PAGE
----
BIRMINGHAM, Ala. (WIAT) — If there’s one word to describe the Rogers family’s loss, it’s “devastating.”
On the night of November 30, 1942, in the middle of World War II, a fleet of 10 United States battleships intercepted eight Japanese destroyers during a supply run. However, the battle ended in the Axis Powers’ victory, with the U.S. losing over 400 naval soldiers in what is known as the Battle of Tassafaronga.
Among the hundreds killed were 30-year-old Edward Keith, 22-year-old Jack Ellis Jr. and 19-year-old Charles Ethbert Rogers, three brothers from Birmingham who were onboard the USS New Orleans.
Who were the Rogers boys?
The Rogers family tree, headed by Jack Ellis and Josie Viola Rogers, branches off into eight siblings total, including Keith, Jack and Charles.
Keith Charles Rogers remembers hearing stories about his uncles from various family members, including his father, Raymond Howard Rogers.
“My dad was the youngest brother and I was named after two of the brothers,” Keith said. “So I carry that heritage and that legacy very honorably and am very honored to be named after them.”
The three brothers received seven battle stars for their service including in the Attack of Pearl Harbor, the Battles of Coral Sea, Midway and Eastern Solomon Islands with two stars earned in the Guadalcanal campaign and posthumously in the Battle of Tassafaronga.
Affectionately referred to as “The Boys” by the family, the three volunteered to serve and are remembered for their athleticism, as well as their love for their family and country.
“[Edward Keith] was like a second dad, and originally he was on another ship and requested to go onboard the New Orleans with his brothers,” Keith said. “He told his mom and dad ‘I got transferred because I got to look after these knuckleheads.'”
Linda Rogers, daughter of Emmett Hugh Rogers, painted a vivid outlook of the family’s tragedy, spoken in stories few and far between.
“I can remember as a child, the family had a picture album [of the brothers] and I would sit in the closet and look at everything,” Linda said. “And I was so afraid of war that whenever I would hear an airplane going over, I would think ‘Oh dear, are we going to be bombed?’ Because their deaths devastated the entire family.”
Linda said that shortly after the deaths of the brothers, her father Hugh withdrew from school and, with the consent of his parents, enlisted when he turned 17. He would go on to serve on the repaired USS New Orleans, the very same ship his brothers were killed onboard.
“Daddy went with anger and hatred in his heart to get revenge [on the Axis] because they had killed his brothers,” Linda said. “But he realized that that wasn’t the right way to feel and changed his attitude after he became a Christian and realized that Jesus and God would not want him to feel that way.”
One of the last letters Josie Rogers received from her sons was from her eldest son, according to Keith.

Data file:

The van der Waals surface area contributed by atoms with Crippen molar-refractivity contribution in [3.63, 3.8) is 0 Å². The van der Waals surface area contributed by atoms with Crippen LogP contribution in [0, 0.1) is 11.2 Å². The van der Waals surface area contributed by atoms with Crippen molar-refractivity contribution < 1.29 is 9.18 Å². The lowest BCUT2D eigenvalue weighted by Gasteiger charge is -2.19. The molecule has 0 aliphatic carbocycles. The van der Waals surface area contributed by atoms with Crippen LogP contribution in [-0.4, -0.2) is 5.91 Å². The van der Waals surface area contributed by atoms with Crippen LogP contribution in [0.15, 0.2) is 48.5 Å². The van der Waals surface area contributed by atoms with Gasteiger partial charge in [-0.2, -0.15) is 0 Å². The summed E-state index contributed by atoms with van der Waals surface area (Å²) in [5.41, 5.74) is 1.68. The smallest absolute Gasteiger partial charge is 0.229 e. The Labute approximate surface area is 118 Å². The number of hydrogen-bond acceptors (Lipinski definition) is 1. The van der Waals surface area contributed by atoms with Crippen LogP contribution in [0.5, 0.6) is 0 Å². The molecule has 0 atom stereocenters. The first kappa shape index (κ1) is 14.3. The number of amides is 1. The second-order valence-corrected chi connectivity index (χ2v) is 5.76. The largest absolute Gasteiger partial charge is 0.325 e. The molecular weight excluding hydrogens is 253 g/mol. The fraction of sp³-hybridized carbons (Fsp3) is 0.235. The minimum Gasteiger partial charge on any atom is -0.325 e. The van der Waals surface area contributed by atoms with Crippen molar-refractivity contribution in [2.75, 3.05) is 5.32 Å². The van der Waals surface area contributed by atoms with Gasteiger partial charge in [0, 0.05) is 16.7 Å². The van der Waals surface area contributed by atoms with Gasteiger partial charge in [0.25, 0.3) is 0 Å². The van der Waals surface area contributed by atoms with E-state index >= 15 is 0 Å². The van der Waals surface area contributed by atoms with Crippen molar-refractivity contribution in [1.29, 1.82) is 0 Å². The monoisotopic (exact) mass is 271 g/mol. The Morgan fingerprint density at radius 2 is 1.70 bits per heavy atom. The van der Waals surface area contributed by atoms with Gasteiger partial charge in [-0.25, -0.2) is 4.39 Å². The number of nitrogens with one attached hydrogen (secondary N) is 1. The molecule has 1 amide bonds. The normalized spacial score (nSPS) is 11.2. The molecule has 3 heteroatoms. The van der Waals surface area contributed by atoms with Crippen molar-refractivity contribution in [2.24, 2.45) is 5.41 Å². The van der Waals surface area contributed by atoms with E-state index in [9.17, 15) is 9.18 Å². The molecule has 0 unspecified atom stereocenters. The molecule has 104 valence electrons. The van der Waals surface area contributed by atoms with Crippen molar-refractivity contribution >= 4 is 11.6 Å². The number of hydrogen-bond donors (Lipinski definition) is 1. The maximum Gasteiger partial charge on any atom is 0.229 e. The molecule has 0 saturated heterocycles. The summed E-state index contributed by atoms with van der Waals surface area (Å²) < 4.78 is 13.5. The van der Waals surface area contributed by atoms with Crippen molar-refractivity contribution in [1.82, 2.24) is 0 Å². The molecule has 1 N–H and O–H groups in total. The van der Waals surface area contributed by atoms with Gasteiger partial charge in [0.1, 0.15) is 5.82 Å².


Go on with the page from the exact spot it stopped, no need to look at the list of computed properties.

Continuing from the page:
“It almost seems like [Edward Keith] had a premonition because at the end, he wrote ‘Mom, we’re all paid up, prayed up, and ready to go’,” he said.
A letter from President Franklin D. Roosevelt
When Keith and Linda were contacted concerning their family’s history, they were not expecting to learn that a letter signed by President Franklin D. Roosevelt was up for auction online.
The Rabb Collection is a “recognized name in important historical autographs and documents” located in Ardmore, Pennsylvania. Recently, the collection unveiled a letter of condolence sent and signed by Roosevelt addressed to the Rogers family from January 4, 1943.
Prior to being contacted by CBS 42 about the letter, the Rogers family had no idea that it had been sold in an auction
“We had no idea knowing that this letter, that was originally in possession of a family member, had been lost out of the possession of the family,” Keith said.
Keith said only copy of the FDR letter he had seen was a version that had been published in The Birmingham News shortly after his uncles’ deaths.
Both Keith and Linda hope to be able to get the letter back, saying Roosevelt’s recognition of their uncles’ sacrifice soothed the family’s grief.
“They were so devastated that most of the time, they didn’t even want to engage in talk about it because it was so traumatizing,” Keith said. “I can’t imagine my grandmother not getting one notice, but three notices all at one time that her three of her oldest sons were killed.”
“To lose three of your boys,” Linda said. “I mean they were just devastated.”
Representatives from the Rabb Collection said the letter was purchased from a private collector and “like most historical documents, it has likely been owned by several parties over the past eighty years. Now someone else has the chance to be its custodian,” according to a statement sent to CBS 42.
Swann Auction Galleries, a historical auction located in New York City, was also in possession of the letter and sold the item in 2019.